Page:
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Chicago Area Natives Gold and Brown Looking to Bring Home Hardware at Skate America

 by Liz Leamy


(24 October 2014)   This week, Gracie Gold, the U.S. Champion and Jason Brown, the U.S. silver medalist, are hoping to score some hardware at the Hilton Honors Skate America, the first of six International Skating Union Grand Prix events that will be held October 24 to 26 at the Sears Centre in Hoffman Estates, a northwest Chicago suburb.  

Perhaps more than anything, these two 2014 Olympic contenders, both of who hail from the Chicago suburban area and are 19 years old, want to do their home state proud with memorable medal-winning performances.

“I feel really great and I’m glad I’m going back to Chicago where I grew up,” said Gold, a Springfield native who has been training in Los Angeles with Frank Carroll since last year.

Brown, of Highland Park, is also excited at the prospect of competing in front of his hometown crowd.

“Starting off the Grand Prix season in Chicago at Skate America is so [exciting],” said Brown, who clinched gold at the Nebelhorn Trophy in Obersdorf, Germany last month.

Brown, who trains in Monument Park, Colorado, with Kori Ade, said the Windy City also represented a great location for the event due to the area’s rich figure skating history.

“Chicago has such an [incredible] skating community,” said Brown, noting that coming up the ranks, he had been inspired by skaters who would regularly do triple jumps at area competitions.

“[They] were really an amazing influence,” said Brown, who currently is at the helm of the venerable Midwestern U.S. men’s singles brigade, the same faction from which Evan Lysacek, the 2010 Olympic champion (Naperville, Illinois) and Timothy Goebel, the 2002 Olympic bronze medalist (Cleveland), had both originated.

Last season, Brown catapulted into the sport’s spotlight when he claimed silver at the U.S. Championships, jumping all the way from eighth place in 2013.

This season, Brown is looking to achieve two personal firsts, a U.S. title and berth on the World team. (Last year, he had competed on the U.S. Olympic, but not the World team.)

“I think setting goals is [important] and is always in the back of my mind,” said Brown. “I think being honest with yourself [about goals] is really important, you want to look into the future.”

Brown is a person who seems to know how to turn dreams and goals into reality, that’s for sure.

In January, he rocked audiences everywhere with his stunning ‘Riverdance’ free skate at the U.S. Championships, a program that to date, has received more than 4.8 million YouTube hits, making it the most-watched figure skating video ever on the Internet.

“I look at how far I’ve come from Skate America last year,” said Brown, who was fifth in that event. “I’ve learned a lot at every competition and applying it.”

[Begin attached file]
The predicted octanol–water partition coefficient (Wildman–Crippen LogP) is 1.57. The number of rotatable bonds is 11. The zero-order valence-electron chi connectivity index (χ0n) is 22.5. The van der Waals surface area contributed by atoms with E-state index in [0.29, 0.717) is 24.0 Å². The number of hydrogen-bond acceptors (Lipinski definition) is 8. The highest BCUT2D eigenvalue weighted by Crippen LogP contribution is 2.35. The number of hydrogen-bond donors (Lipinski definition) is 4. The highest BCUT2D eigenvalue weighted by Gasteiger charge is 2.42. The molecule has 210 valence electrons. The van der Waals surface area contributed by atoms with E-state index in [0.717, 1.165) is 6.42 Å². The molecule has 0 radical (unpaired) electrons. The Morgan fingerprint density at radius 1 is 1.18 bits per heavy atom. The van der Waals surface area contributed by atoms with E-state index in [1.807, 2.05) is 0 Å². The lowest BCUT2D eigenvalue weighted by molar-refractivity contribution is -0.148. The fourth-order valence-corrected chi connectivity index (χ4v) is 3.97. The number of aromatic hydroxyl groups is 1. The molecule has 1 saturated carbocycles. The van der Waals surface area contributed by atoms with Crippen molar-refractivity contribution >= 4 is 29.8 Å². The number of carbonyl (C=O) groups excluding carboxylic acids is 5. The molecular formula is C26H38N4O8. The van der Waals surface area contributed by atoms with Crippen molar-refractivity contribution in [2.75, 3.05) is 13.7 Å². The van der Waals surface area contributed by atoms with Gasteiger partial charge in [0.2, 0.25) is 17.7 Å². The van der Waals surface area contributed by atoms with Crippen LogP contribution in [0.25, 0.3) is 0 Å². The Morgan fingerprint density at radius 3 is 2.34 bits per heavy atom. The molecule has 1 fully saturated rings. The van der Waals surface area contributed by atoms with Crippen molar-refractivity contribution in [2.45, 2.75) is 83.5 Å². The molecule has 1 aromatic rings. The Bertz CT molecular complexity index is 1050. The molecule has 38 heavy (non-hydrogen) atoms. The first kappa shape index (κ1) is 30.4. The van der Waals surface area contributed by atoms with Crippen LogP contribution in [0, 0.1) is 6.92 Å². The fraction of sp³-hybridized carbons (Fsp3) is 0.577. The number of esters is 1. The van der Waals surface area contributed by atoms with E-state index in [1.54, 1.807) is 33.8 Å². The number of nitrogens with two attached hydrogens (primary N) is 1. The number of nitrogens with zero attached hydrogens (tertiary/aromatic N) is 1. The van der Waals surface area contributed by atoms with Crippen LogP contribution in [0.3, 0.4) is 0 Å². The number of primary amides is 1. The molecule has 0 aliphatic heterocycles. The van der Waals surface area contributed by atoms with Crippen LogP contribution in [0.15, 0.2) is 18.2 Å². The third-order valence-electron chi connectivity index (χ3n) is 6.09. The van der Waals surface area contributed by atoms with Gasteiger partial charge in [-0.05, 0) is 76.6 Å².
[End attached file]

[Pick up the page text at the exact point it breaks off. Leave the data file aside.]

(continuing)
No doubt, Brown’s mental game seems to be as strong as his physical one, especially in regard to the perspective he has about his skating. 

Last month at the Nebelhorn Trophy, Brown had been downgraded on four triples in his free skate, a Lutz, flip and two Axels.

Rather than be deterred, Brown instead used this experience as an incentive to further push himself harder in his skating.

“I look at it in a positive light, there is so much room for me to grow.”

In the past year, Brown has also learned about the importance of pacing himself at events due to his two-week competitive experience at the Sochi Olympics.

“For as long as I’ve competed, it had been one-week events until Sochi,” said Brown. “I’ve learned to make total use of my off time, being alone and [learning to] shift and turn all the way down.”

There is no denying that Brown is an expert at knowing how to turn on his energy up to an optimum level out on out on the ice and will most likely continue to have a profound impact upon audiences with his skating.

“Hopefully it just keeps developing from here,” he said. “I feel excited and strong.”

Gracie Gold, who last month, scored bronze at the Nebelhorn Trophy, is also looking to make an impact and also tally up some big marks at this event.

“I feel really good about the possibilities going into the season,”said the self-proclaimed California convert, who lives in Hermosa Beach with her mother, Denise, an ER nurse, and fraternal twin sister, Carly, a senior ladies skater.

“It’s all about my performance and [trusting] the training.”

This seems to be a good approach, as this past summer, Gold was said to have been in tip-top training form at the Toyota Sports Center in El Segundo where she would knock out triples on a consistent basis with veritable ease.

Over the next four years, Gold wants to continue strengthening the quality of her technical content and bring a new level of maturity to her skating.

“Frank and I are working on jumping and consistency and training the program,” she said.

Gold also said she is particularly excited about her ‘Phantom of the Opera’ free skate this season, which was choreographed by Lori Nichol.

“I really like the lyrics [in it],” said Gold.

Most definitely, Gold is a natural-born competitor looking to bring her ‘A’ game wherever she goes, especially this event here in her hometown, but ultimately, it is the love of skating that really drives her.

“I love to skate and it’s a blessing to do what I love everyday,” she said.